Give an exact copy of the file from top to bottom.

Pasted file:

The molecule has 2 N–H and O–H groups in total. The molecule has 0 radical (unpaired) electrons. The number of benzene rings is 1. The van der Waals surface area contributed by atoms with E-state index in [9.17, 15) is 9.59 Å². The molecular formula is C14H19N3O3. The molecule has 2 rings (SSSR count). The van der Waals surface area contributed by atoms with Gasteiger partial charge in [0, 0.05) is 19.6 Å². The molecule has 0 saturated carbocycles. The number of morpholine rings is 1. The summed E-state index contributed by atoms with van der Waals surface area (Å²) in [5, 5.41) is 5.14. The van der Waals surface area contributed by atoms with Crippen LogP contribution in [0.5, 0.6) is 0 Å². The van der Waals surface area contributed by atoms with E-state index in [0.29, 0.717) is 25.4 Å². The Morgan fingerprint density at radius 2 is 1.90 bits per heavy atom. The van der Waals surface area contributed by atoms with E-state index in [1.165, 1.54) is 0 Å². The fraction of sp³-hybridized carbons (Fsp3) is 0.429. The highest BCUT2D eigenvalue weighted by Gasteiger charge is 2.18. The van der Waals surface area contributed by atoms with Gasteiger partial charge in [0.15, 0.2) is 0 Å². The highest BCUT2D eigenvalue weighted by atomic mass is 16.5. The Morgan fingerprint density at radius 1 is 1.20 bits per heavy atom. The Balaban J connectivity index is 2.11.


The molecule has 2 N–H and O–H groups in total. The molecule has 0 radical (unpaired) electrons. The number of benzene rings is 1. The van der Waals surface area contributed by atoms with E-state index in [9.17, 15) is 9.59 Å². The molecular formula is C14H19N3O3. The molecule has 2 rings (SSSR count). The van der Waals surface area contributed by atoms with Gasteiger partial charge in [0, 0.05) is 19.6 Å². The molecule has 0 saturated carbocycles. The number of morpholine rings is 1. The summed E-state index contributed by atoms with van der Waals surface area (Å²) in [5, 5.41) is 5.14. The van der Waals surface area contributed by atoms with Crippen LogP contribution in [0.5, 0.6) is 0 Å². The van der Waals surface area contributed by atoms with E-state index in [0.29, 0.717) is 25.4 Å². The Morgan fingerprint density at radius 2 is 1.90 bits per heavy atom. The van der Waals surface area contributed by atoms with E-state index in [1.165, 1.54) is 0 Å². The fraction of sp³-hybridized carbons (Fsp3) is 0.429. The highest BCUT2D eigenvalue weighted by Gasteiger charge is 2.18. The van der Waals surface area contributed by atoms with Gasteiger partial charge in [0.15, 0.2) is 0 Å². The highest BCUT2D eigenvalue weighted by atomic mass is 16.5. The Morgan fingerprint density at radius 1 is 1.20 bits per heavy atom. The Balaban J connectivity index is 2.11.